In her candidate statement, Congresswoman Anna Eshoo claims that she has been at the forefront of the fight against COVID-19. She says that she sounded the alarm in January, chaired hearings in February, and helped pass legislation to help the American people.
But the reality is very different. We ask you to think? Did you benefit with these policies of Rep. Eshoo? Let us give you some examples:
While thousands of Silicon Valley residents struggle to make ends meet in the Covid-19 world, Anna Eshoo wrote an op-ed claiming credit for a pandemic preparedness plan that she worked on for 15 years. As we all know, the plan was a colossal failure. The Congresswoman had 15 years to reach across the aisle and draft a plan that would ensure Congressional oversight immune from party politics.
The Biodefense Caucus that she chairs failed to deliver any tangible outcomes with the pandemic.
Congresswoman Eshoo could have done a lot more to address Silicon Valley’s challenges as we grappled with a pandemic and raging fires. Rep. Eshoo was stuck in Washington, playing partisan politics while Americans waited for stimulus checks. And the Calfire photo op displayed a lack of touch, when Rep. Eshoo acknowledged that she did not know California inmates were used for fire fighting.
Americans deserve more than the bare minimum, especially when a lack of action could come with lifelong consequences.
Congresswoman Eshoo is also weak on policy that she mentions in her statement.
- There is a lot more that Rep. Eshoo could have done for healthcare as the chair of the House Health Subcommittee. Expansion of affordable healthcare is the claim. But she does not support Medicare for All. Our healthcare system was flat footed
- For climate change, the policies have barely made a dent.
- Privacy protection? The Facebook-Cambridge Analytica 2016 leveraged people’s data for nefarious purposes. Where is Facebook located? In Rep. Eshoo’s district.
- Lot of dribbling, but no goals to score: This is what Silicon Valley residents have been talking about. The weekly newsletters are long, but rarely any data on what real problems Rep. Eshoo has attempted to fix. What policy bills have addressed our problems in Silicon Valley?
- The candidate statement is bereft of this information. After 28 years - we should have had a long list. But that is missing. We researched every candidate statement going back as far as we could, the accomplishments were missing. Only new problems that Rep. Eshoo would solve in the next two years.
What did Rishi do? When COVID-19 hit, I knew I had to temporarily suspend my campaign and direct all its resources towards the community in California’s 18th District. If I couldn’t show up for my community first, in a time of need, how would voters trust me to show up on the national stage? While we called every single senior in the district, made and delivered masks, and hosted 23 town hall meetings on various topics. We did the same with the California fire; we called families asking how we could help. Our Fire Safety page has lots of information.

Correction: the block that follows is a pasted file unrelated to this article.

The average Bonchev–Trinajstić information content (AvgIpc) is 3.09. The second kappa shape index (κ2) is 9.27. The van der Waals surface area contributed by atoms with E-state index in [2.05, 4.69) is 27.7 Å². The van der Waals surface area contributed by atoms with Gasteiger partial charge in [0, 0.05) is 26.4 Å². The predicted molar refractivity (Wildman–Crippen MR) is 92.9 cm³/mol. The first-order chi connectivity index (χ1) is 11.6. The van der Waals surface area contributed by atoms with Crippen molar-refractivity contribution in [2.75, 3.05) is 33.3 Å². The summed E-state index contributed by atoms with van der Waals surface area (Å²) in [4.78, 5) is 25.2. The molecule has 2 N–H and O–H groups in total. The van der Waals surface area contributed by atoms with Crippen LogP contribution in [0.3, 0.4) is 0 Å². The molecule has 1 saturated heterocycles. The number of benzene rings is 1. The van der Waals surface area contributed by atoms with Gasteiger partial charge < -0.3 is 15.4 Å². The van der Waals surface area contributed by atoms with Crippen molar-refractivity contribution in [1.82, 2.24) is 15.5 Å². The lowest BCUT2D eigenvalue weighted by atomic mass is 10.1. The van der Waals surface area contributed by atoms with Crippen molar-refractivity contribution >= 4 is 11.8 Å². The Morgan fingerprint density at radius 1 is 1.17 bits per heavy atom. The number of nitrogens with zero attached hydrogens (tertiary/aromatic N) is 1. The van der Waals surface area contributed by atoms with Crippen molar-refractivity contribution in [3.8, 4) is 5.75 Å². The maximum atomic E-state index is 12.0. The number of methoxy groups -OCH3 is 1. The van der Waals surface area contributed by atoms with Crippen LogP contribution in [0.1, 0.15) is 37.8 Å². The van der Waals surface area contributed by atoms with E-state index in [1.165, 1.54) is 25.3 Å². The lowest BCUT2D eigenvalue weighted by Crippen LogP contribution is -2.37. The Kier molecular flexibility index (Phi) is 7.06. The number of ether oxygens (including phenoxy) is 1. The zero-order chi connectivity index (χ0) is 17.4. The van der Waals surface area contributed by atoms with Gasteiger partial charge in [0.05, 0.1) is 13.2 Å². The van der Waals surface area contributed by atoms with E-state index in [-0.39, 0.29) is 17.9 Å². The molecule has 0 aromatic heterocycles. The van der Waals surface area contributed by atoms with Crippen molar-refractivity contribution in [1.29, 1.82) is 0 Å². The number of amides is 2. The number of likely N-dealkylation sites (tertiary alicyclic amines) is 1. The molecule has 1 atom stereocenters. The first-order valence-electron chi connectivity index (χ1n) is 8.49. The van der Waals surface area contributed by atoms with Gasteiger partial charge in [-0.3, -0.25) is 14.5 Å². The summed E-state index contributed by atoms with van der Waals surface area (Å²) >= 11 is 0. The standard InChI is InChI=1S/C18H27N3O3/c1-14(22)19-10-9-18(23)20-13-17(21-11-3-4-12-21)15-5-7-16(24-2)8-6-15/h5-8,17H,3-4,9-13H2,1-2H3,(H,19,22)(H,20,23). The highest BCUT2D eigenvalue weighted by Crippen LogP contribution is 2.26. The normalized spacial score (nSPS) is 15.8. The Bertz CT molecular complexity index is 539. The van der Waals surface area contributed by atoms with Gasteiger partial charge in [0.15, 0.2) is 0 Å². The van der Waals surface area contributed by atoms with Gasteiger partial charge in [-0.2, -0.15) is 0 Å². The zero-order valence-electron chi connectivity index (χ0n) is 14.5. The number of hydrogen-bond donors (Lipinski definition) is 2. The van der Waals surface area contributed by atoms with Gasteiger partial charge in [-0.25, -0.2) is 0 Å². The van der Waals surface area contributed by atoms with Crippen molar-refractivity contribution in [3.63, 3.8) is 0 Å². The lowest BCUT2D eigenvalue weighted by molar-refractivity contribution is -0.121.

During her 28 years in Congress, this has been Rep. Eshoo’s mantra. She does what’s expected, cozies up to the Democratic establishment, and fails to take the kind of decisive, immediate, sweeping action that is desperately needed to solve not only the pressing COVID-19 crisis but problems in healthcare, climate change, housing, technology, and more. Rep. Eshoo takes money from the pharmaceutical industry -- #1 in the country -- while overseeing health legislation, and prevents affordable drugs from entering the market. She represents the innovation capital of the world while failing to ask relevant or even coherent questions during tech hearings.
Rep. Eshoo has had 28 years of chances to prove herself to her constituents, and it’s time for a change. We need a new way forward - leaders who will think outside the box, and won’t succumb to partisan politics during a time of crisis.
“It took a pandemic and social unrest to get everyone to understand how important it is to have great elected officials at every level of government. Next time you are asked to vote, take it seriously. These roles are not just about politics - they can be a matter of life or death.”
- Jon Sakoda's tweet from June 5th